According to U.S. News & World Report, there is a common misconception that bankruptcy filings cannot include student loans. In fact, bankruptcy can discharge these loans, provided filers can exhibit undue financial hardship.
While it is more challenging to discharge student loans through bankruptcy, it is not impossible. Here are a few important points to keep in mind.
How to tell if your student loans qualify for discharge
The first step is to compare your financial situation to the standards set forth by the Brunner test, which has three separate components. First, consider if repaying your student loans will negatively impact your ability to cover basic living expenses for you and any dependents. Second, consider how long this financial situation will persist, i.e. whether it will last the duration of the student loan repayment period. And third, consider if you have made good faith attempts to repay these loans before you decided to file for bankruptcy.
How to have student loans discharged in bankruptcy court
Upon meeting the above criteria, the next step is to file for chapter 7 or 13. Chapter 7 discharges all qualifying debt, while chapter 13 creates a debt repayment plan. In addition to the bankruptcy filing, you also need to file an adversary proceeding lawsuit to include your student loans.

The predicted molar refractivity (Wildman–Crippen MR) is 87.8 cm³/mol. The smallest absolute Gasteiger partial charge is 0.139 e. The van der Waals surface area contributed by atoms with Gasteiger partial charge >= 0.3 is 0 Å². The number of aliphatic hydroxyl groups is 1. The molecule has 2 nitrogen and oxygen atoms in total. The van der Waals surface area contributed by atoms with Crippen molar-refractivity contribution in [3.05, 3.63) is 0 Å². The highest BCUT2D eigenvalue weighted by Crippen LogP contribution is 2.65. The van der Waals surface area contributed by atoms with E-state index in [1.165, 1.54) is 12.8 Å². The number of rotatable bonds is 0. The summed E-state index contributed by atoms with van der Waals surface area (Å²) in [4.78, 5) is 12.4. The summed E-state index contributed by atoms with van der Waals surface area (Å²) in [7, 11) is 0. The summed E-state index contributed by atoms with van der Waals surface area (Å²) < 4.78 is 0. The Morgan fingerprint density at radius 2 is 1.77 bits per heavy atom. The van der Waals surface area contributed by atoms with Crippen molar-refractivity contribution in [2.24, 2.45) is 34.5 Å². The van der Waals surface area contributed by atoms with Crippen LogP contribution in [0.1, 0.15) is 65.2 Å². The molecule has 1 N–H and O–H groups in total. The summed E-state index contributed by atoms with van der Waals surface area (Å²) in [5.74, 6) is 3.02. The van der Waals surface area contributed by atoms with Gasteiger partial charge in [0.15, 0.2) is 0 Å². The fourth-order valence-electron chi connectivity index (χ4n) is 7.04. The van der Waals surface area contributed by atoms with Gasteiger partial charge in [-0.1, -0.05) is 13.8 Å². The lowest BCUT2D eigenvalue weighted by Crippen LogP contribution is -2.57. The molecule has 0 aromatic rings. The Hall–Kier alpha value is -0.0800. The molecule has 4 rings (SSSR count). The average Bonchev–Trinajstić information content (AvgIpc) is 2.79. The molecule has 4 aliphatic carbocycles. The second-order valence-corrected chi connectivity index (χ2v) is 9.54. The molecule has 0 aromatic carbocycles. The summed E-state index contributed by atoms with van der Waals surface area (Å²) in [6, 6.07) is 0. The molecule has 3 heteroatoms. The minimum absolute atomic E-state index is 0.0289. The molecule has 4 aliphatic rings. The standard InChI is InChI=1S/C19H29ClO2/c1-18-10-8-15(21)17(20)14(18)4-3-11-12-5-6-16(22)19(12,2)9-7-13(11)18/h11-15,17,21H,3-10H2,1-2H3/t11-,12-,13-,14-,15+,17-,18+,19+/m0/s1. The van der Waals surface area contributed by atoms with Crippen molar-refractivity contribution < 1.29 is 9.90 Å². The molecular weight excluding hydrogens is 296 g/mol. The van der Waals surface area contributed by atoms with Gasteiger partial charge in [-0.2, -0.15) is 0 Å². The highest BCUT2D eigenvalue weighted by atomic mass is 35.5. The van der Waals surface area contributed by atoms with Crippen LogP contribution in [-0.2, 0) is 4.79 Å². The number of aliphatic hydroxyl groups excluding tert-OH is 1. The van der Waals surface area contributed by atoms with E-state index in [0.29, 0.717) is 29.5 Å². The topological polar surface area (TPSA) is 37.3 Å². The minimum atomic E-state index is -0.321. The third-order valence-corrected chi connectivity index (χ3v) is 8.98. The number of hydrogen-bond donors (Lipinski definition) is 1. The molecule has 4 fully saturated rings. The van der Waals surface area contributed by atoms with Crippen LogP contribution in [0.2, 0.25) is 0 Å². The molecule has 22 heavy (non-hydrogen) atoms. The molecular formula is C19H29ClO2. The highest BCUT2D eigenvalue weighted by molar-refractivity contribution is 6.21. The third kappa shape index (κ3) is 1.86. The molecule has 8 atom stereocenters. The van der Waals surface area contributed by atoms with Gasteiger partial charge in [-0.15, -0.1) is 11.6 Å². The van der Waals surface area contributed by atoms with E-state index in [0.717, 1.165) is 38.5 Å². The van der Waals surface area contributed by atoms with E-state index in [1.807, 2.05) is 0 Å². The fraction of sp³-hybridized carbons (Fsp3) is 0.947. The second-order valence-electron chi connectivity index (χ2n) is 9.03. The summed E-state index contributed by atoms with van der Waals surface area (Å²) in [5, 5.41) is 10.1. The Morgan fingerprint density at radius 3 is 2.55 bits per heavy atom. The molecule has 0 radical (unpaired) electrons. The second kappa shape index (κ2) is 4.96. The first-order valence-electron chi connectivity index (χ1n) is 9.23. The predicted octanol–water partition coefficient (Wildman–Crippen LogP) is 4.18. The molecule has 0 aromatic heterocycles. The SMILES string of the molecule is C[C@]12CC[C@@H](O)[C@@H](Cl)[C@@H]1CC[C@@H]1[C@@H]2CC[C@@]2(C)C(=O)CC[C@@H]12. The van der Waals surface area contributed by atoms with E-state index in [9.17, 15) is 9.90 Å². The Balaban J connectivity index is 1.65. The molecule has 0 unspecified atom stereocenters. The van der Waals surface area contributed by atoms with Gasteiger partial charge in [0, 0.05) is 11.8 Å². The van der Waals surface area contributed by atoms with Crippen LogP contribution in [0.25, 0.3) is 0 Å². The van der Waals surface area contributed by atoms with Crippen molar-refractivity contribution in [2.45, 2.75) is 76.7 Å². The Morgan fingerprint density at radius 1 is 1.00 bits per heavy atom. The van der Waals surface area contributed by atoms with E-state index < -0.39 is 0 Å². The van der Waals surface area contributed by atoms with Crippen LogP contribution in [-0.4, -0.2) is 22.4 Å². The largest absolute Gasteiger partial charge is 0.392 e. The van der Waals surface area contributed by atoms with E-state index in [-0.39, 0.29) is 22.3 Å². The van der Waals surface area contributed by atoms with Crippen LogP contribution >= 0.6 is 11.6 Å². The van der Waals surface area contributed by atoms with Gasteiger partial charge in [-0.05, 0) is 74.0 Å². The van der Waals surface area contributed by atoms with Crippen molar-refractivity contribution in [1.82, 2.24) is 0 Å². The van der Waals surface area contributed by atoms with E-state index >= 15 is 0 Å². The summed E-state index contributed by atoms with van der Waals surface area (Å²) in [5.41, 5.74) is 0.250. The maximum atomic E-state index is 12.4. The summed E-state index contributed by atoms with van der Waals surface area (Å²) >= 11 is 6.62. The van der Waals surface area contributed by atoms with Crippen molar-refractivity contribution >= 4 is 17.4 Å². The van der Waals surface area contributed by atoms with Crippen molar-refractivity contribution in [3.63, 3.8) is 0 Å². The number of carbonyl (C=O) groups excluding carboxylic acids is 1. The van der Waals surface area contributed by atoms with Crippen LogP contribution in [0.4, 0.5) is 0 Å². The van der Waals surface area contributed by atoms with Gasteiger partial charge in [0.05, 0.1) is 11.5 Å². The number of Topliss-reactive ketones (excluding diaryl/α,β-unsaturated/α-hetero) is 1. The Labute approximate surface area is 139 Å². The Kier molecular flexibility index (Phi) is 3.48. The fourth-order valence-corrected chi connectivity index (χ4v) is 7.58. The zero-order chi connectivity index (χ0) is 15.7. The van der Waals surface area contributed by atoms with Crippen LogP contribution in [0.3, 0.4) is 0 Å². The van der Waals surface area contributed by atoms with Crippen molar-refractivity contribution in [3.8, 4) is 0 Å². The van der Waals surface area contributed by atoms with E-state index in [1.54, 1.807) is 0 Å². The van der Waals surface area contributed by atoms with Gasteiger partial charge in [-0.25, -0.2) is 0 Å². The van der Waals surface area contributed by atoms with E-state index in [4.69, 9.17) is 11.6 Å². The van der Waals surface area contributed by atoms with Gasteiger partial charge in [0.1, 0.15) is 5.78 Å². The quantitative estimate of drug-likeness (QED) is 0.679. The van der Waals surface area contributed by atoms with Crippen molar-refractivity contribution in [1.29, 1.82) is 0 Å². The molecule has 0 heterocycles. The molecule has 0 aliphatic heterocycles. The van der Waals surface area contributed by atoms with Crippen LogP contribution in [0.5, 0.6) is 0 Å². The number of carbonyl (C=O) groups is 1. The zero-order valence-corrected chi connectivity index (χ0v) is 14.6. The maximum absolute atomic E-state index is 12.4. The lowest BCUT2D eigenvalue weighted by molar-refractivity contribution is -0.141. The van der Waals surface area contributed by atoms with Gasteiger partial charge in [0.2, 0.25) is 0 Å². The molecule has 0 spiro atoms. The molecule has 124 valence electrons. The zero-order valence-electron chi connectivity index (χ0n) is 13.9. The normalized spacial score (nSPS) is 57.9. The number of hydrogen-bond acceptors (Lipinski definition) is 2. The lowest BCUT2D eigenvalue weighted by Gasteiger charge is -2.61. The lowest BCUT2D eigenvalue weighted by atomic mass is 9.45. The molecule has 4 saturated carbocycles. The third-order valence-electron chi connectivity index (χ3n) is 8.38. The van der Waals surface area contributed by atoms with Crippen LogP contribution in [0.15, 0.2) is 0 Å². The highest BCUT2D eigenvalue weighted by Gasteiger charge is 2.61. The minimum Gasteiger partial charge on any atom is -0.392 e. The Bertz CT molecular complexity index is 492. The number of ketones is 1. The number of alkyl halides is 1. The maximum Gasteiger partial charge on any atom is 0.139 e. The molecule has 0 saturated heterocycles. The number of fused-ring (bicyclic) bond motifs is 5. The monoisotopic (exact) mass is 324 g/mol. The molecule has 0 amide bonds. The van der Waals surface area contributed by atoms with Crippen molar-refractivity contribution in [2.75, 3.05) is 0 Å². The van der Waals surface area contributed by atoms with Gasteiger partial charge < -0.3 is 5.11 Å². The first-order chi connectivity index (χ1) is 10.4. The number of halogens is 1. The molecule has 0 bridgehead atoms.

The judge will apply the Brunner test to your situation, while also looking at other relevant factors. If they agree with your claim of undue hardship, they may choose to completely discharge your student loans. However, they can also reduce the loan amount and require you to pay the lower amount, or reconfigure the loan, so the interest rate is lower.
No matter which option you choose, you must take swift action when you cannot pay back your student loan. Make sure the lender is fully aware of your financial situation as soon as possible, and think carefully about which option is best for you.